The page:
On The Media
The latest edition of WNYC’s public radio show “On the Media” provides an excellent overview and summary of the Donald Trump constitutional crisis. In less than an hour the OTM team produced a powerful roundup of the sad state of affairs and the decisions we are facing.
The entire broadcast is worth the time, but you can also listen to each segment individually:
Paper Trail – In the midst of the news about attorney general Jeff Sessions’ previously undisclosed meetings with the Russian ambassador, another set of revelations emerged. This week, the New York Times reported that in the waning days of the Obama administration, White House and intelligence officials scrambled to document and preserve evidence of Russian interference in the election, both to leave a clear trail for future investigators and to ensure that the information couldn’t be destroyed or covered up by the new administration. Brooke talks with national security and intelligence reporter Matthew Rosenberg, who co-wrote the Times story, about this new chapter in the Trump-Russia saga. (15 Minutes)
What Russian Television Tells Us About Trump – Russian state media was awash in fawning coverage of President Trump in the weeks after the election. According to one tally, Trump’s name was mentioned 55,000 more times than Putin’s in the month of January.
Russian editorials and pundits described Trump as a champion for a warmer relationship between Moscow and Washington. Then, the tone shifted dramatically. Alexey Kovalev of The Moscow Times talks to Bob about how the Russian press have tried to rationalize anti-Russia statements by Trump and his cabinet members, and what the shift says about the Kremlin’s approach to Trump.
Ukraine’s Remedy For Fake News: News About Fake News – In 2014, in the aftermath of the Euromaidan protests in Ukraine, the vacuum of reliable information in the Ukrainian media was filled by a deluge of misinformation and propaganda from Russia. To counter this, a small group at the Kyiv-Mohyla Academy in Kiev started StopFake, a media organization devoted solely to debunking fake news and Russian propaganda. Today, three years later, StopFake is a multi-platform media outlet with a nightly TV show broadcast on 30 local channels, a weekly radio show, and a strong social media following.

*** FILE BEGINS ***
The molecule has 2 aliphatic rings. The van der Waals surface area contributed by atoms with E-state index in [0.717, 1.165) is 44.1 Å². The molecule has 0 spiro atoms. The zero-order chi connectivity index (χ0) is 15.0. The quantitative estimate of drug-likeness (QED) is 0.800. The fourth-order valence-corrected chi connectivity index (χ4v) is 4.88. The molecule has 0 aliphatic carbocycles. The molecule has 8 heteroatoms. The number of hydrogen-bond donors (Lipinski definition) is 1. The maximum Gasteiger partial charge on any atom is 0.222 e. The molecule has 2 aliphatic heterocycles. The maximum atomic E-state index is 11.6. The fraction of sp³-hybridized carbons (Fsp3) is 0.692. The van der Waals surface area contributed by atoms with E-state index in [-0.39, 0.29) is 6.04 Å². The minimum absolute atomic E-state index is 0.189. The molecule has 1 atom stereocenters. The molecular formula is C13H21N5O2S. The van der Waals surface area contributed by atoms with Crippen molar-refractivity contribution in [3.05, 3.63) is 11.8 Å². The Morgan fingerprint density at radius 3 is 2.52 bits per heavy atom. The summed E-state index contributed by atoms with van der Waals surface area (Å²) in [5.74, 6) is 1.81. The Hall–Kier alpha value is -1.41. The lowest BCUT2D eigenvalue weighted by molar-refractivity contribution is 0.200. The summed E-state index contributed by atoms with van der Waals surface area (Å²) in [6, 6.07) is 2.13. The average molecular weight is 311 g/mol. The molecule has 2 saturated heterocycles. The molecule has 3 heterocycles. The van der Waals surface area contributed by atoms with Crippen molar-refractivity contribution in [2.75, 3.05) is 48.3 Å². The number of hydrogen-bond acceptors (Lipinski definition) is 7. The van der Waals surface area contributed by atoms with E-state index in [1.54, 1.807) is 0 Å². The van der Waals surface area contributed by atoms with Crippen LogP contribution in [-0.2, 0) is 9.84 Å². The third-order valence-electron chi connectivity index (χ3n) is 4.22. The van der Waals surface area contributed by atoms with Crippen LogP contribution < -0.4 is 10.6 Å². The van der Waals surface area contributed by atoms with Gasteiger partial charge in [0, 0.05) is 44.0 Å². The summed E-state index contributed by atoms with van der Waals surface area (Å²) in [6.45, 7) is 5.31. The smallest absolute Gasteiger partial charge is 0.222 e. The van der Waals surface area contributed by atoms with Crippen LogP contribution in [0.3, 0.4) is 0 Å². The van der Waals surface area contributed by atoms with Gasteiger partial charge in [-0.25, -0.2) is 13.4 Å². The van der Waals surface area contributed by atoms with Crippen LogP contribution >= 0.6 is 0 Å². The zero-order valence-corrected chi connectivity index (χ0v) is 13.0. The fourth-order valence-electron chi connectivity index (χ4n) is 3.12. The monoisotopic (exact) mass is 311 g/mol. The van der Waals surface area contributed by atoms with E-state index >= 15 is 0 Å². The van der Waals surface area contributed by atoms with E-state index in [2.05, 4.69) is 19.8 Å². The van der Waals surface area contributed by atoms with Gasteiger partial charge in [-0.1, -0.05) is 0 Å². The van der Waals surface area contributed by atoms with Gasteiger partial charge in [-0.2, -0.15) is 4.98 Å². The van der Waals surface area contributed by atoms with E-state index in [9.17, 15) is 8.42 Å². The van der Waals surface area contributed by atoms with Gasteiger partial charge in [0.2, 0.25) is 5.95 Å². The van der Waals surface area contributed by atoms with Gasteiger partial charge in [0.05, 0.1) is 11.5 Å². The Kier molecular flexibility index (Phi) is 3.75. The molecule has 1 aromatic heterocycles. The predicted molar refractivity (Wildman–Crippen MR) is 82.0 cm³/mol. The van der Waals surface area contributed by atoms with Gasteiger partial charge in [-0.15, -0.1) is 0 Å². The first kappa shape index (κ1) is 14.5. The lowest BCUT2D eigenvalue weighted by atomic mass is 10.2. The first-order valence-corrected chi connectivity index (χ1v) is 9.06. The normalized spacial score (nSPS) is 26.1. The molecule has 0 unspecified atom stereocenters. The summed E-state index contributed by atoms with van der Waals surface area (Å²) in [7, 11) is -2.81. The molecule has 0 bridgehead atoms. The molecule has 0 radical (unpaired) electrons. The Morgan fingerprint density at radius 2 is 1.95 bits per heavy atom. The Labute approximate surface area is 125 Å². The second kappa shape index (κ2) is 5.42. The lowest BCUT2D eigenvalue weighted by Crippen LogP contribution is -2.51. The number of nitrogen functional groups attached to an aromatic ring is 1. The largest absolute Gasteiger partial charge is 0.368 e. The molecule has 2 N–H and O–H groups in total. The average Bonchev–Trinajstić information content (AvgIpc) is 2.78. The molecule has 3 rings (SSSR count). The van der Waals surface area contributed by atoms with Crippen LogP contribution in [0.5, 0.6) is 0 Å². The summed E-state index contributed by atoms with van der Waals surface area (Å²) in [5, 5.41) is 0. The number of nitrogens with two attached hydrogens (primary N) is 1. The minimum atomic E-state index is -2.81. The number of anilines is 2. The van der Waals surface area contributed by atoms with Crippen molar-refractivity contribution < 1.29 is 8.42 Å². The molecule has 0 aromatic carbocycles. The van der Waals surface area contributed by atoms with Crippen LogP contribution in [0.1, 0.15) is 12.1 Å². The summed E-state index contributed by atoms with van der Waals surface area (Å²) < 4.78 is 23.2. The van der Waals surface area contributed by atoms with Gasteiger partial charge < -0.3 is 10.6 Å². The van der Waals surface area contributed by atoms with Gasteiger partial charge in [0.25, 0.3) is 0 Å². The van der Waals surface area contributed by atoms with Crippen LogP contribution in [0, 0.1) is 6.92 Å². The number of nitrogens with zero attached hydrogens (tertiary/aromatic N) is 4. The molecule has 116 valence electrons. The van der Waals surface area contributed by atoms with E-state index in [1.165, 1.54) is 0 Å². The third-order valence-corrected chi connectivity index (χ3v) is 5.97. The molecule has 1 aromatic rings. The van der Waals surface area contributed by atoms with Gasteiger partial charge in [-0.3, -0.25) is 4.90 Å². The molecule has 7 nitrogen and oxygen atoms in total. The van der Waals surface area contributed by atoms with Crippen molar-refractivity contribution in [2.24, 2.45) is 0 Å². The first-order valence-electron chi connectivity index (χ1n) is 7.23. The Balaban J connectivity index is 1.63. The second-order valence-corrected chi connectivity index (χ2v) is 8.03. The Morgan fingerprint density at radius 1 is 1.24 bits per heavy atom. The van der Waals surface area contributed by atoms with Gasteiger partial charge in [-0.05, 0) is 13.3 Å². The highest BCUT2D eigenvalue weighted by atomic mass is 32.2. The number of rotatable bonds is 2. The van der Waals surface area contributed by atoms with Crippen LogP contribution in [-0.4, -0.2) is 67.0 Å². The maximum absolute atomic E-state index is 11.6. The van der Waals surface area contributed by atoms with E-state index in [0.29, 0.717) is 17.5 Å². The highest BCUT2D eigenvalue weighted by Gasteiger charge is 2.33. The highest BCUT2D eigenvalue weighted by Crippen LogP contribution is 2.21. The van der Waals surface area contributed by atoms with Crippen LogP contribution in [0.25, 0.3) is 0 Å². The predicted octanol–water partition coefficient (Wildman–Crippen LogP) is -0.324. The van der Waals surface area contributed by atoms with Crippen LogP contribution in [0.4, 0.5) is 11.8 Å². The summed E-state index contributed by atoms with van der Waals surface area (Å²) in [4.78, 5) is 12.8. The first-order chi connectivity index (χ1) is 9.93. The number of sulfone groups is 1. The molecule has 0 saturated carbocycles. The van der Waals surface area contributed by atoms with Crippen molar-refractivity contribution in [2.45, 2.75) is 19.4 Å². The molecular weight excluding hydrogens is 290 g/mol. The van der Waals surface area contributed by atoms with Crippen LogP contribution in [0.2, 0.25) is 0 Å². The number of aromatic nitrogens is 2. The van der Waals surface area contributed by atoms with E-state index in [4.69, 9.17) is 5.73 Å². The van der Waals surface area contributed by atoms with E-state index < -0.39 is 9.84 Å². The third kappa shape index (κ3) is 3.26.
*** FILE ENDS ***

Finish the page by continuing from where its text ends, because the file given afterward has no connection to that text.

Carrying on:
Brooke talks to Yevhen Fedchenko, co-founder and current editor-in-chief of StopFake, as well as director of the School of Journalism at Kiev-Mohyla Academy. He says that StopFake’s goal isn’t just to debunk fake news — it’s to make news consumers smarter and more critical of their news.
America’s Lost Anti-Corruption History – With a president who is also a real estate tycoon, reality TV star, and personal brand — and who actively receives revenue via each of these personae — the possibilities seem endless for political corruption, particularly in light of the Emoluments Clause of the Constitution, which forbids the receiving of gifts, titles, and emoluments from foreign countries without Congress’s consent.
The problem, according to law professor Jed Shugerman, is that without access to Donald Trump’s tax documents, it’s impossible to know the full extent of his financial dealings — and thus difficult to move forward on any potential corruption charges. Bob talks with Shugerman about a legal strategy that could bring Trump’s entanglements into the light.
But Trump’s taxes are only necessary if we define “corruption” as the explicit exchange of payments for favor, or “quid pro quo.” This definition, which the Supreme Court used in the controversial Citizens United ruling and which countless politicians have leaned on ever since, argues that unless you can demonstrate explicit exchange, you can’t prove, or prosecute, corruption.
But according to Zephyr Teachout, author of Corruption in America, this was never what America’s founders envisioned when they set out to fight corruption. Brooke talks with Teachout about the overwhelming passion for anti-corruption present at the founding of the nation, the “bright line” rules it inspired, and how we have drifted so far from our original understanding of the concept. (17 Minutes)